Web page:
Zionistiska Federationen i Sverige
The Zionist Federation of Sweden
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of Sweden (ZF Sweden).
The Swedish subdivision of WZO, World Zionist Organization.
Zionistika Federationen i Sverige.
102 42 STOCKHOLM
To make Aliyah you need to follow certain steps.
A good start is to get familiar with the World Zionist Organization's Habayta department.
The Establishment of Habayta – the WZO's Aliyah Promotion unit, is designed to fulfill one of the goals of the Zionist movement – the settlement of the Jewish State of Israel.
"We, in "Habayta", work to encourage Aliyah to Israel through public dialogue on the subject. We aim to nurture and support the Aliyah process by developing a sense of community and by strengthening the connections to Israel, promoting various projects that will assist in making the major and most important decision – Aliyah to Israel – Zionism's major objective.
As one of the WZO's flagship programs, Habayta is run from the Jerusalem office of the WZO collaborating with all the organization's departments and partners, with our regional representatives located in various parts of the world, activist federations and organizations, denominations, religious movements and youth movements.
In addition, we cooperate with the diaspora communities - synagogue, school, university and parents activists.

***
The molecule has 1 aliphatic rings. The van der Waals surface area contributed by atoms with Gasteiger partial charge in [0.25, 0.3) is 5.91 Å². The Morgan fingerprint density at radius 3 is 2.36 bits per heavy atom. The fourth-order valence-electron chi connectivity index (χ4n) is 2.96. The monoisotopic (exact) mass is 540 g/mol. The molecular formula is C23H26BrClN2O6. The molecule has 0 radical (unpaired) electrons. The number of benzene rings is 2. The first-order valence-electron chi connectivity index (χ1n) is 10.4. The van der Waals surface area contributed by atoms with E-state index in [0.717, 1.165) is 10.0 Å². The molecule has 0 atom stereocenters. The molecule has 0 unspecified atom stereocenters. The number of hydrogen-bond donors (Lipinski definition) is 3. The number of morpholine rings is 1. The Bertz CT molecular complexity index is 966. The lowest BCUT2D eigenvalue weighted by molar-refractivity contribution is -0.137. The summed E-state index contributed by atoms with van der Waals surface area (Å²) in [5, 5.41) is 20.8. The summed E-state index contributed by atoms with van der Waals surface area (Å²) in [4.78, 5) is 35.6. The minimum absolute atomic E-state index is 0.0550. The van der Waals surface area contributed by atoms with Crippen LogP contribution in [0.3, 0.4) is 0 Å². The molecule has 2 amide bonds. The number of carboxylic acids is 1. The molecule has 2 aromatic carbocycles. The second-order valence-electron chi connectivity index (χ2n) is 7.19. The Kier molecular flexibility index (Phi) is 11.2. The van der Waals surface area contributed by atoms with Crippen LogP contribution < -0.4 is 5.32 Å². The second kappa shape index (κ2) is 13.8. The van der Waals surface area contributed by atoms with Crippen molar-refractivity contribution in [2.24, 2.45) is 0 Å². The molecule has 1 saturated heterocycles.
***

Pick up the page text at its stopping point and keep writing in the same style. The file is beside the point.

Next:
We, in "Habayta" fully cooperate with members of Jewish communities on a variety of activities that are determined depending on the nature of the community and its specific needs."
You should also contact the Jewish Agency For Israel:
Jewish Agency’s Global Center
If you have any questions, don't hesitate to contact us: info[at]zionit.se
In Sweden you can study hebrew at Lunds University.
Historically Hebrew is regarded as the language of the Israelites and their ancestors. Hebrew flourished as a spoken language in the Kingdoms of Israel and Judah during about 1200 to 586 BCE.
Among the earliest examples of written Hebrew date from the 10th century BCE, i e around 3,000 years ago.
Hebrew is the only living Canaanite language left, and the only truly successful example of a revived dead language.
The modern English word "Hebrew" is derived from Old French Ebrau, via Latin from the Greek Ἑβραῖος (Hebraîos) and Aramaic 'ibrāy, all ultimately derived from Biblical Hebrew Ibri (עברי), one of several names for the Israelite (Jewish and Samaritan) people i e Hebrews.
It's traditionally understood to be an adjective based on the name of Abraham's ancestor, Eber, mentioned in Genesis 10:21. The name is believed to be based on the Semitic root ʕ-b-r (עבר) meaning "beyond", "other side", "across"; interpretations of the term "Hebrew" generally render its meaning as roughly "from the other side [of the river/desert]"—i e, an exonym for the inhabitants of the land of Israel, Judah and Samaria, from the perspective of Mesopotamia (with the river referenced to the Euphrates and the Arabian Desert between Babylonia and Canaan).
Hebrew survived into the medieval period as the language of Jewish liturgy, rabbinic literature, intra-Jewish commerce, and poetry.
In the 19th century, hebrew was again revived as a spoken and literary language. It became the lingua franca of Jews in Eretz Yisrael (the Jewish Homeland), and subsequently of the Jewish State of Israel.